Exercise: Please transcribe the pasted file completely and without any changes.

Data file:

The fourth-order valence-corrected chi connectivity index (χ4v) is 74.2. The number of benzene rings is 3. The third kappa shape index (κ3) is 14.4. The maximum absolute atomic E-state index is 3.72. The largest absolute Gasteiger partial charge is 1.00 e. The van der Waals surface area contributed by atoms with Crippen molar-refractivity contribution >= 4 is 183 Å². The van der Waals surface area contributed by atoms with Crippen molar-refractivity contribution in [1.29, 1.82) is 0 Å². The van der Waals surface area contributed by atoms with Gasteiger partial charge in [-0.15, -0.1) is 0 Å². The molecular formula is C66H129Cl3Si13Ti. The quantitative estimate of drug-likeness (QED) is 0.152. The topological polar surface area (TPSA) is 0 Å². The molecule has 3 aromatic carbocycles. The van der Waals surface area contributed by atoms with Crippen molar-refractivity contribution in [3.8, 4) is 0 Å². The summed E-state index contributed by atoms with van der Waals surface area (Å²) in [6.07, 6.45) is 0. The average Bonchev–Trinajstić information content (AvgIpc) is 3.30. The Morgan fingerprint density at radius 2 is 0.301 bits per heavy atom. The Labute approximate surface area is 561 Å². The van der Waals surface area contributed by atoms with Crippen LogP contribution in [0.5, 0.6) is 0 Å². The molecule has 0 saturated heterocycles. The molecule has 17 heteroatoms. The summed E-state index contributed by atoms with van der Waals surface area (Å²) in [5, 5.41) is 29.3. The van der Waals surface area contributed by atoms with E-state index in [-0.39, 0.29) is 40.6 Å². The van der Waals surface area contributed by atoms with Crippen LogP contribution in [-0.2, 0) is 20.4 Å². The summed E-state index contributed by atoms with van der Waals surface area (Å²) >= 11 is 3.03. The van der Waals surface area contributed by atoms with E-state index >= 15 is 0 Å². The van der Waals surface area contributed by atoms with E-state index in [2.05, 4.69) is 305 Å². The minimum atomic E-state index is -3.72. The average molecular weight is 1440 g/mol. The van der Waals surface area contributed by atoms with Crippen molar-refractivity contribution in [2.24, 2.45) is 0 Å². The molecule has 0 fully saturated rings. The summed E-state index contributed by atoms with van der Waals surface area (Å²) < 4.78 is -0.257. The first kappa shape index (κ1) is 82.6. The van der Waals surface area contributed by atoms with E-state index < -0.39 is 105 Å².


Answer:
The fourth-order valence-corrected chi connectivity index (χ4v) is 74.2. The number of benzene rings is 3. The third kappa shape index (κ3) is 14.4. The maximum absolute atomic E-state index is 3.72. The largest absolute Gasteiger partial charge is 1.00 e. The van der Waals surface area contributed by atoms with Crippen molar-refractivity contribution >= 4 is 183 Å². The van der Waals surface area contributed by atoms with Crippen molar-refractivity contribution in [1.29, 1.82) is 0 Å². The van der Waals surface area contributed by atoms with Gasteiger partial charge in [-0.15, -0.1) is 0 Å². The molecular formula is C66H129Cl3Si13Ti. The quantitative estimate of drug-likeness (QED) is 0.152. The topological polar surface area (TPSA) is 0 Å². The molecule has 3 aromatic carbocycles. The van der Waals surface area contributed by atoms with Crippen molar-refractivity contribution in [3.8, 4) is 0 Å². The summed E-state index contributed by atoms with van der Waals surface area (Å²) in [6.07, 6.45) is 0. The average Bonchev–Trinajstić information content (AvgIpc) is 3.30. The Morgan fingerprint density at radius 2 is 0.301 bits per heavy atom. The Labute approximate surface area is 561 Å². The van der Waals surface area contributed by atoms with Crippen LogP contribution in [0.5, 0.6) is 0 Å². The molecule has 0 saturated heterocycles. The molecule has 17 heteroatoms. The summed E-state index contributed by atoms with van der Waals surface area (Å²) in [5, 5.41) is 29.3. The van der Waals surface area contributed by atoms with E-state index in [-0.39, 0.29) is 40.6 Å². The van der Waals surface area contributed by atoms with Crippen LogP contribution in [-0.2, 0) is 20.4 Å². The summed E-state index contributed by atoms with van der Waals surface area (Å²) >= 11 is 3.03. The van der Waals surface area contributed by atoms with E-state index >= 15 is 0 Å². The van der Waals surface area contributed by atoms with E-state index in [2.05, 4.69) is 305 Å². The minimum atomic E-state index is -3.72. The average molecular weight is 1440 g/mol. The van der Waals surface area contributed by atoms with Crippen molar-refractivity contribution in [2.24, 2.45) is 0 Å². The molecule has 0 fully saturated rings. The summed E-state index contributed by atoms with van der Waals surface area (Å²) < 4.78 is -0.257. The first kappa shape index (κ1) is 82.6. The van der Waals surface area contributed by atoms with E-state index < -0.39 is 105 Å².